Optically variable devices (OVDs) display special visual effects such as colour-shifting and image-shifting representation. OVDs which are composed of microscopic structures are quite different from security devices that consist of pigments or printing inks. These OVDs display unique optical effects and show good performance with regards to durability. The electron beam lithography process is well-known as a precise mastering process of microscopic structures. Using this type of lithography to create unique microscopic structures, it is possible to produce OVDs that show special visual effects. In this article, Akira Nagano describes the mechanisms and optical effects of a novel structural colour OVD, which was produced by EB lithography and nanoimprinting.

The key technology for creating microscopic structures to produce OVDs is lithography. This is a patterning method using a stone or a metal plate with a completely smooth surface. Lithography can be used to print text or artwork onto paper or other suitable material.

Electron beam (EB) lithography
Electron beam lithography (often abbreviated as e-beam or EB lithography) is the practice of emitting a beam of electrons in a patterned fashion across a surface covered with a film (called the photoresist) and of selectively removing either exposed or non-exposed regions of the resist. The major application of this type of lithography is in semiconductor devices. Photo masks, printed wiring boards and semiconductor package-related products are used for various electronic components. The purpose is to create microscopic structures in the photoresist layer that can subsequently be transferred to the substrate material, often by etching. Technologies such as EB, laser and X-ray can all be used for this process. Of all the methods however, EB lithography is the most suited to produce ultrafine structures. There are two production methods using EB lithography. One is to use a mask plate for the projection of the image pattern. The second is to scan directly with a beam of electrons to form the image.

The pattern size which is achievable with lithography is gradually getting finer, and in recent years has come down to under 30nm. We believe that applying the EB lithography process used in semi-conductors is one of the most effective methods of realising innovative OVDs.

EB lithography is a patterning technology suitable for producing microscopic structures. However, its relatively high costs can sometimes be a problem. A solution is to transfer microscopic structures produced by lithography on a photoresist layer, to a metal mould using an electroforming process. Subsequently, the structures can be duplicated by embossing. In recent years, nanoimprinting has become renowned as a more precise embossing process. In 1995, Stephen Y. Chou et al. showed the experimental results of the precise embossing of a minimum size of 25nm, and a depth of 100nm from moulds to thermal plasticity resins and referred to the possibility of sub-10nm embossing and its application for semiconductor devices and optical devices1,2. Thanks to their findings, the expensive lithography process is converted to a reasonable mass production process. Although the nanoimprinting technology is still being developed through process evolution and material improvements, it is already proven to be suitable for the manufacturing of up-to-date OVDs.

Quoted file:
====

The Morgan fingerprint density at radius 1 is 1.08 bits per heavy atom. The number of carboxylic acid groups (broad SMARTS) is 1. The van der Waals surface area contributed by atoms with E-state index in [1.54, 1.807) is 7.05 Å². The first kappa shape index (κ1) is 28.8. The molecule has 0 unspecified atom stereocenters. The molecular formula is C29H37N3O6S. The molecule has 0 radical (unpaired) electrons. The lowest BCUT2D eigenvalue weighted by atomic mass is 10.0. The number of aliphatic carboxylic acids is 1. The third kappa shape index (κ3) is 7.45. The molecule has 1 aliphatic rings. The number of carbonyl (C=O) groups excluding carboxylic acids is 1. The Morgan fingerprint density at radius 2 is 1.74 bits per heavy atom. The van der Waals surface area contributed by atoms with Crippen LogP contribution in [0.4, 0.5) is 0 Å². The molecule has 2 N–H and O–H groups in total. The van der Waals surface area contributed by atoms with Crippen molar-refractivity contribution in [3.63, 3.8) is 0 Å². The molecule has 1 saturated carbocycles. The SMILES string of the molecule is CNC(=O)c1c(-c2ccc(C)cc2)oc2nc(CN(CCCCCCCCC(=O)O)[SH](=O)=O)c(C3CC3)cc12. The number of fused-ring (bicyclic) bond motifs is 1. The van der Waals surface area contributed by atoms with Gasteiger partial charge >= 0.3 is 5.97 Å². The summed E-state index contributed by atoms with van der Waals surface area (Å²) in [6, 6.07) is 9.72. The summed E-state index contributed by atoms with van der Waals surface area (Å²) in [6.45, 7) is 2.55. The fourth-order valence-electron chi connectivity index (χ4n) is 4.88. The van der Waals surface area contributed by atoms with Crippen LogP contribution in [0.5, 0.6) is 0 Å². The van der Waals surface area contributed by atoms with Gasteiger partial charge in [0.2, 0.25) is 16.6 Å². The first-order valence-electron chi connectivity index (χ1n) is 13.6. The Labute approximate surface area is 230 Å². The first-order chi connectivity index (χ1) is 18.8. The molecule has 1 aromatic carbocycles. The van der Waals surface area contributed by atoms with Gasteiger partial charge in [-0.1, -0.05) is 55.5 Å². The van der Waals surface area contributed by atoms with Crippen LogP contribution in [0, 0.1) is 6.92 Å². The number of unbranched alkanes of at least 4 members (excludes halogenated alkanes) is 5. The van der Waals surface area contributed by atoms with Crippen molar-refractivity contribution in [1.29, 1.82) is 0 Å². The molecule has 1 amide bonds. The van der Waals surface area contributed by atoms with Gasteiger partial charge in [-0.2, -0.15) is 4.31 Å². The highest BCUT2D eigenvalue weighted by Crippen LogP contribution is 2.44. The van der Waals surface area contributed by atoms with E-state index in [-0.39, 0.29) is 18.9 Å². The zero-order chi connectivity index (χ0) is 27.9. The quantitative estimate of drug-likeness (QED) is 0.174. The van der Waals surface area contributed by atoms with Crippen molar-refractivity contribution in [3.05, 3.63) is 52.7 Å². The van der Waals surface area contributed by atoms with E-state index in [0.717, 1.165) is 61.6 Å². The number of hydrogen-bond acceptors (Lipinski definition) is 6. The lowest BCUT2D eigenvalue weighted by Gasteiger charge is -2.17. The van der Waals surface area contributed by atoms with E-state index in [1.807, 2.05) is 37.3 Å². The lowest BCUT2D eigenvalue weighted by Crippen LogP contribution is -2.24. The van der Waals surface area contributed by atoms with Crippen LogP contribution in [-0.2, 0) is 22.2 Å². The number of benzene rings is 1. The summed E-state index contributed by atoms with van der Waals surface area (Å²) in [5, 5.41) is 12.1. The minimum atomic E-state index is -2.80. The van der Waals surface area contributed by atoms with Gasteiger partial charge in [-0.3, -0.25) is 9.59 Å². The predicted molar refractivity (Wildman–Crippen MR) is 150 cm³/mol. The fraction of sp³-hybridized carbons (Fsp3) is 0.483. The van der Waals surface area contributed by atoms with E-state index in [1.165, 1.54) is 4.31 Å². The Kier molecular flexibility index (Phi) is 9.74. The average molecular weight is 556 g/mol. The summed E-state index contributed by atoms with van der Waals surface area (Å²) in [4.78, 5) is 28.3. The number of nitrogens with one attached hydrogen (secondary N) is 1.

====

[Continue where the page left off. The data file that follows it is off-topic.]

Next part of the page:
Structural colour OVD
Structural colours are colours created by the interaction of light, such as diffraction, diffusion, refraction or interference. In nature, there are certain species of wildlife which show particular structural colours. Their shades are generated by the microscopic structures in their bodies. Examples of such structural colours displaying species include peacocks, buprestidaes (jewel beetles), neon tetras and Morpho butterflies. Morpho butterflies are mostly found in Central and South America and are well-known for showing such structural colours.

figure 1.

Morpho butterflies
Morpho butterflies have beautiful wings, as shown in figure 1a. S. Kinoshita et al. have reported on the analysis of the optical behaviours of the Morpho’s wings and their simplified components.3 The Morpho’s wings consist of many scales with microscopic linear lamella units. Figure 1c shows the cross section of lamella units. The units are aligned randomly and each unit has layered lamellas.

The Morpho’s blue colour is created by three characteristics seen in their wing structure:
1. The lamellas are arranged in a cyclic manner, so they works as a multilayer.
2. The lamella units are arranged randomly, making the colour consistent.
3. Because the units have a directional characteristic, the viewing range of the colour can be controlled.

Optical design
To create the structural colour seen in Morpho butterflies in an OVD, we adopted a combination of the following two optical effects:
– one created by the extraction of light in specific bands by the light interference.
– one created by superposing those extracted lights.
These optical effects we then realised using microscopic structures made by EB lithography.

figure 2.

Interference is the phenomenon seen in optical thin film. Figure 2 demonstrates a mechanism of interference in a multilayer thin film; a typical example of interference. As shown in figure 2a, when white light falls on the surface, it is split into two separated lights at each surface of the layers. Subsequently, due to the difference in optical path length of each wavelength, both constructive and destructive interference occur. Lights in specific bands are intensified by constructive interference, and lights in others are reduced by destructive interference (see figure 2b). As a result, only intensified lights in specific bands can be extracted and will reach the observer. If we use only the effect of light interference, the colours that can be observed in the OVD will become the iridescent representation seen in conventional diffraction grating patterns. As shown in figure 3a, if diffraction grating patterns are arranged regularly, this generates spectral diffracted lights. On the other hand, the randomly arranged pattern shown in figure 3b generates scattered lights that distribute uniformly. To obtain a non-rainbow representation, the pattern shown in figure 3b is desirable.

figure 3.